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Favourite car paint colour in Britain is White

By raccars Published

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White was the most popular car paint colour last year, chosen by 20% of new car buyers. Why?

2015 was a record year for new car sales in the UK, with 2.6 million new cars bought, of which 564,393 were white. That's 21.4 per cent of the total, making white Britain's favourite new car paint colour for the third consecutive year, according to statistics compiled by the Society of Motor Manufacturers and Traders (SMMT).

The Apple effect

White was also the favourite car colour in 2014 but demand was up by 2.2 per cent last year, showing a dramatic turnaround from just a decade ago, when white cars accounted for less than 1 per cent of all new car sales. Trend analysts have put forward the idea that the so-called 'Apple effect' is responsible for the rise in white car paint, as consumers choose to buy a car matching the trendiest and most impressive gadgets, thus aligning themselves with the premium quality image associated with the brand. Another explanation is that modern, angular car design is better flattered by white compared to earlier, softer car silhouettes. More prosaically, white car paint doesn't cost extra in the way that metallics and special colours do.

Familiarity breeds contempt

However car valuation experts at CAP have suggested that over saturation of certain car paint colours can have an impact upon residual values. There is concern that white will lose its premium connotations and become common, even though CAP reports in 2014 predicted that white was a good choice for strong residual values. Apparently the problem is likely to be model specific, with certain makes and models of car responding well to the white spec, but far less so with others.

A similar effect was seen a few years back when silver was the colour of the moment. When silver was more exclusive then residual values held, but an over proliferation of used cars in silver brought values in line with the rest of the colour spectrum.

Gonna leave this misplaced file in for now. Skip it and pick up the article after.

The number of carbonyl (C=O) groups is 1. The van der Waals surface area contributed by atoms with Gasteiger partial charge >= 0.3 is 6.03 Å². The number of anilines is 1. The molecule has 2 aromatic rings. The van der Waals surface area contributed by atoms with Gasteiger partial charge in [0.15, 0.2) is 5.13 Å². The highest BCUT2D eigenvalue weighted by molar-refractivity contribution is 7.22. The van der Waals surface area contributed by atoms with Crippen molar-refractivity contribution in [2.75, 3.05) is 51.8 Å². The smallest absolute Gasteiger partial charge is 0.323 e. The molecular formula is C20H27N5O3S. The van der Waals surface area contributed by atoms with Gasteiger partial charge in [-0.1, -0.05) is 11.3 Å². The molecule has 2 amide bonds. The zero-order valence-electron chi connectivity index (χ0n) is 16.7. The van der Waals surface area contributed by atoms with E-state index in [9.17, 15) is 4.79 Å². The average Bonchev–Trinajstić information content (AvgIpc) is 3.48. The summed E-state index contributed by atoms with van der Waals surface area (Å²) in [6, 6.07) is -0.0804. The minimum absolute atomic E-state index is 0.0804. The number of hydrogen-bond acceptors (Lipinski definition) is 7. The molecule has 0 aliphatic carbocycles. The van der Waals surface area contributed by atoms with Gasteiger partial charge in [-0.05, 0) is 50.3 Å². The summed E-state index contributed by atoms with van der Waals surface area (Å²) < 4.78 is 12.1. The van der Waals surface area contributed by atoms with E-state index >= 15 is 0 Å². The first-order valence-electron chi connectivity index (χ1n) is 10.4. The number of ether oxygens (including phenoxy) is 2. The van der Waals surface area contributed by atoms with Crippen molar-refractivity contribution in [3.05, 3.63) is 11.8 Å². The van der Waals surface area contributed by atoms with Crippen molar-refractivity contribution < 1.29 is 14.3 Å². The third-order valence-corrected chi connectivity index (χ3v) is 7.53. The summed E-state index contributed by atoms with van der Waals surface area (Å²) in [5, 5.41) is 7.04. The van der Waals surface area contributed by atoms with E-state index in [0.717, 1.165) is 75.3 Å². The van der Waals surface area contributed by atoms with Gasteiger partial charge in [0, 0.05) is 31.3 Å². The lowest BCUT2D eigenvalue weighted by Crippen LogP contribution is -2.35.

The Ford Focus was the most popular target for white paint in 2015, with 14,103 milk white models sold. The Volkswagen Polo was the second favourite choice, with 13,701 selling in the colour, followed by the Fiat 500, with 12,871 units sold in white. Geographically white was less popular in the South East, where a contrary set of buyers made black the most popular car paint colour last year. Overall black was the UK's second favourite car paint colour last year at 19.4 per cent of the market, followed by grey at 15.6 per cent.

Our rainbow roads

Apart from these neutrals, buyers did show some bias towards brighter, more interesting shades, although once again geographically distributed. Mauve was the colour of choice for 12,414 new car buyers in 2015, particularly in the Channel Islands and the West Midlands, but yellow, orange and green also saw growth. The West Midlands was also a hotspot for orange, while green was a big seller in East Anglia, the North, Wales and the Channel Islands. Brown is still in the top ten, although it has lost some of its market share in the last year.

Blue also had a good year as the fourth most chosen colour, by one out of every six new car buyers. Blue is a previous national favourite car colour from the late Nineties, after which its popularity fell like a stone before perking up gradually over the last few years. Silver cars meanwhile, the top colour from 2000-2008, are now distinctly out of favour. While nearly a third of new cars sold in 2004 were silver, in 2015 it was only about 10 per cent.

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